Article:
A recent event at the Walcha Pioneer Cottage featured local flapper fashion

Bespoke beings: Walcha Historical Society member Jillian Oppenheimer with one of her grandmother's costumes and fellow member Nerida Hoy in the background

Bespoke beings: Walcha Historical Society member Jillian Oppenheimer with one of her grandmother's costumes and fellow member Nerida Hoy in the background

The Walcha Historical Society recently held a high tea event at the Walcha Pioneer Cottage Museum and the highlight of the afternoon was the viewing of some of the museum’s collection of clothing dating from the 1920’s and 30’s.

Founding Historical Society member Jillian Oppenheimer has donated some of her grandmother’s clothes, and she spoke about these and the lady who wore them on the day.

Grace Munro, MBE was the first president of the Country Women's Association and spent most of her life in northern NSW. Mrs Munro frequently visited Walcha where her only daughter, Nancy Nivison lived. Grace Munro's ancestors: the Gordons; Munros  and Macdonalds  lived in northern NSW from the 1830s.

The Nivison family came to the Walcha district in early 1840, where their descendants have lived for over 180 years.

In 1922 Grace Munro organised a conference in Sydney to establish the Country Women's Association of New South Wale. It quickly grew to include most of New South Wales’ rural areas, and then expanded into Queensland and New Guinea.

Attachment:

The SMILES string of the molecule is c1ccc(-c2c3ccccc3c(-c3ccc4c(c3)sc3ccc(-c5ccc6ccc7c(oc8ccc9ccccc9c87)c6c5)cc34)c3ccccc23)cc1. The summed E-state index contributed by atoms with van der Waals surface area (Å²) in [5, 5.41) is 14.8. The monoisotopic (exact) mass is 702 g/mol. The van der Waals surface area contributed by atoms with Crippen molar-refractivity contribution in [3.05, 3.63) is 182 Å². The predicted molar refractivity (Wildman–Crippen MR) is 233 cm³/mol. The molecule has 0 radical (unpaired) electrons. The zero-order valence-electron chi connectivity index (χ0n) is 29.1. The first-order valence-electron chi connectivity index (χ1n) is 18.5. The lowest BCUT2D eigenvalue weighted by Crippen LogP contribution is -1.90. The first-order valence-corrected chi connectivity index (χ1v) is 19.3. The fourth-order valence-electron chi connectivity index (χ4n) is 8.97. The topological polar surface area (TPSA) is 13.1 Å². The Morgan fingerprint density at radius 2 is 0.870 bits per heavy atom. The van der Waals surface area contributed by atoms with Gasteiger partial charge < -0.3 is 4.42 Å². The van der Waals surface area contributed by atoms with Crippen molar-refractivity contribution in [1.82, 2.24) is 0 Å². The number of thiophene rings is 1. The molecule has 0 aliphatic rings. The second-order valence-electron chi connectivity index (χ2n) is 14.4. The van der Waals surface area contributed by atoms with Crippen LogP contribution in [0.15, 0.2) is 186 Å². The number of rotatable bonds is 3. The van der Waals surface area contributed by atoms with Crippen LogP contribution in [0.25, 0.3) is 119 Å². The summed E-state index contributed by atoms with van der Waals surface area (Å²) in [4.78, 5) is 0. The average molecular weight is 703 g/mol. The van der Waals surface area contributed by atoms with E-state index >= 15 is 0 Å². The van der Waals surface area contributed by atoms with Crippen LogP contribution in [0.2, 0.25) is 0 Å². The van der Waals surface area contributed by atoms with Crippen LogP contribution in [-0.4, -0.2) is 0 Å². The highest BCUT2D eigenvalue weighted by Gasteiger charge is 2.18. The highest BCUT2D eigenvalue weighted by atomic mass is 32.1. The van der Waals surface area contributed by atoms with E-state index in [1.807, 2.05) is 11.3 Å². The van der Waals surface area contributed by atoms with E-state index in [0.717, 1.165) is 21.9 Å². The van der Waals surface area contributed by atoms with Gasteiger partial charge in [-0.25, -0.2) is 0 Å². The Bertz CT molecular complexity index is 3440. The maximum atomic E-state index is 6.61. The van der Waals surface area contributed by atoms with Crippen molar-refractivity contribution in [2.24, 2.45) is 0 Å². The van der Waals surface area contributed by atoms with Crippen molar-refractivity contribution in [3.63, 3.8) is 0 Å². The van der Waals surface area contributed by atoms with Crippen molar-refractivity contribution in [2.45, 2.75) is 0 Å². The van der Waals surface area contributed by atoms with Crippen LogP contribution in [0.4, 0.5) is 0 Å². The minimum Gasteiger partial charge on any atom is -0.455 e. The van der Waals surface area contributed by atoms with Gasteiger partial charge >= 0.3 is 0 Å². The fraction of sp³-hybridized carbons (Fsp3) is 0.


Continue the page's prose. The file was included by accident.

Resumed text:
“We had on display an example of the clothes Grace wore to official and regional functions when she was travelling to encourage isolated country women to come together to support families, and to establish rest rooms and holiday homes for country mothers and children, and also hospitals for rural mothers and their children,” Mrs Oppenheimer said.

“The clothes worn between WW1 and WW2 show that women had learnt to wear practical shorter dresses - loose flowing designs that did not constrict their movements. For evening functions they frequently wore black dresses, and in summer they were loose flowing, comfortable designs, that enabled the wearer to drive a car, move easily, and feel comfortable wherever they walked or drove.”

Fellow member Truda Newman said the collection of costumes on display had mainly been donated by families of the district over the years.

 “Unfortunately the records are very sketchy,” Mrs Newman said. 

“Some arrived in a trunk with a family’s name on it, but with no details of who wore what while some were donated with no information at all.”

The display on the day featured afternoon a range of women’s and girl’s dresses.